Club Baseball isn’t letting COVID-19 keep them from playing the game. Photo contributed by Club Baseball (pre-COVID).
The University of Rhode Island Club Baseball team is excited for the upcoming spring season, despite things looking a little different due to COVID-19.
The club baseball team is very much alive and well; they just have to do a majority of their own fundraising. And despite not having many operations lately due to COVID-19, “we are still here, tryouts are planned for the spring season” according to Club President Zach Nardone.
As a matter of fact, the club has two teams, one that competes at the Division II level, and one that competes at the Division III level. At this current moment in time, the Division III team is full of seniors, and is very competitive.
“We wrapped up the fall season at 5-1 last year,” said Senior Dylan Stolba, an outfielder on the Division III team. “We had a very good chance at a championship.”
The team competes in the National Club Baseball Association (NCBA), and plays games all over the northeast. They have gone to New York, Pennsylvania, New Hampshire and Connecticut in the past, and they play schools such as Franklin Pierce and the University of Maine. They typically play two to three games per series against other teams, playing at least 10 games a season under normal circumstances. There is both a fall and a spring season.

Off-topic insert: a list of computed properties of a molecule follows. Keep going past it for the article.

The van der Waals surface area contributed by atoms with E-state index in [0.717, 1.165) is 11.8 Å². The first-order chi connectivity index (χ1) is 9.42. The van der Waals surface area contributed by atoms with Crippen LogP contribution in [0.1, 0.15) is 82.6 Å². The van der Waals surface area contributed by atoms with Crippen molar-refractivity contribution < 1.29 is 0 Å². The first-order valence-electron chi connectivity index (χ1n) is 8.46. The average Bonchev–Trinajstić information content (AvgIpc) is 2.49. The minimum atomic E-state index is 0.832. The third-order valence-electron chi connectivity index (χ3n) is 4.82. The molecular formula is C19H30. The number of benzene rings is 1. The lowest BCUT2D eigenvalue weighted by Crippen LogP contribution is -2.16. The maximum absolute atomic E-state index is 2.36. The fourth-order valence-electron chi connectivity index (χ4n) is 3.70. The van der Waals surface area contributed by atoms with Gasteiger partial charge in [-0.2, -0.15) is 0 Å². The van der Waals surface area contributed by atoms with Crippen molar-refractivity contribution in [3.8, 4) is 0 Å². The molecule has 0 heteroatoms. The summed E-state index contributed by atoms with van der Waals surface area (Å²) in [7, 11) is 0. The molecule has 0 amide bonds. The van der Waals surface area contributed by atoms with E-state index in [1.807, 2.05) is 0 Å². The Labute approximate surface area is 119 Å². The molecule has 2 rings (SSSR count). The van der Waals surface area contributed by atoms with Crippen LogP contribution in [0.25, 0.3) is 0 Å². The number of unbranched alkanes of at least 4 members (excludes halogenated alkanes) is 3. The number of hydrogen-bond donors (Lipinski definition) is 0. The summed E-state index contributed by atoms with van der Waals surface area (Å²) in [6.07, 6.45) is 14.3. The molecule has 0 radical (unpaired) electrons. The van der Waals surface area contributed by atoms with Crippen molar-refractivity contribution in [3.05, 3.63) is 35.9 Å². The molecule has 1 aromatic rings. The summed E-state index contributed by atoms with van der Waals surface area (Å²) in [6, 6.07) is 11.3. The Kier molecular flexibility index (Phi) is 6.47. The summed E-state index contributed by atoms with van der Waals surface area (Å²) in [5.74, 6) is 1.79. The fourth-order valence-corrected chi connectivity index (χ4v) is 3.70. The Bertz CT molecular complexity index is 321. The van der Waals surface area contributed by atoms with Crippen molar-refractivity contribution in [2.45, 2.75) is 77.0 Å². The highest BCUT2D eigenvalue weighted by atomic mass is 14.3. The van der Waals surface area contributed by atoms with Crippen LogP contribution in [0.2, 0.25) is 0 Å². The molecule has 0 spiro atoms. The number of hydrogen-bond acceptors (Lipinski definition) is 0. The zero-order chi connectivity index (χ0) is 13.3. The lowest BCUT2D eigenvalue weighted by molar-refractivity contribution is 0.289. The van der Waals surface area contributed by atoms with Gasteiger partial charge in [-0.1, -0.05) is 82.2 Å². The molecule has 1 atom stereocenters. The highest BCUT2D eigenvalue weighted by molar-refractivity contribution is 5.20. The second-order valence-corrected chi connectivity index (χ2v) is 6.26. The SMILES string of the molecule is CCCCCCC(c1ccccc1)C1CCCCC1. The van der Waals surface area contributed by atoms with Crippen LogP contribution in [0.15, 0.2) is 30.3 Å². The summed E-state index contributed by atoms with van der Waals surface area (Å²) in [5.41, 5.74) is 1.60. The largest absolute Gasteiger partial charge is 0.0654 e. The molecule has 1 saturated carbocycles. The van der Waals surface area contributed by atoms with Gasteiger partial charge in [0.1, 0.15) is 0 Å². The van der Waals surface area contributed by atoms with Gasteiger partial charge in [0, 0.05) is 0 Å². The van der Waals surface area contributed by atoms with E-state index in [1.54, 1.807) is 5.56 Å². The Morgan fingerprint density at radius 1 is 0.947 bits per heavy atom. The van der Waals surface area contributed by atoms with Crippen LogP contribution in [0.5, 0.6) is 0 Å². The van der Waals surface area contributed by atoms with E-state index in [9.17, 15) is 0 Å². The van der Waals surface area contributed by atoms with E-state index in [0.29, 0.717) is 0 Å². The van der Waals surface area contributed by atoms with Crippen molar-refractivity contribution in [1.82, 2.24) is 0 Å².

Because of the fact that URI has a Division I team, practices and games can’t happen on campus. So, anywhere that can be found is often utilized as a practice facility.
“We even practiced at a t-ball field one time,” said Nardone.
Fortunately, the club was able to receive a small amount of funding from the school this year, but the majority of the funding is the responsibility of the club to create. In order to make this happen, club members have to come with creative ways to fund the season. This usually ends up in a few small fundraisers, such as bake sales up by the Memorial Union on campus.
Despite not being on the club website, the team has been able to draw some pretty decent turnout in recent years.
“We had 90 kids try out last year, we ran some basic infield/outfield and hitting drills” said senior pitcher Brad Zonghetti.
This year, tryouts may look very different due to COVID-19 mandates with limitations on group size. Nevertheless, the tryouts are still planned, with the hope of a season in the spring to give the seniors one more chance to compete before they graduate.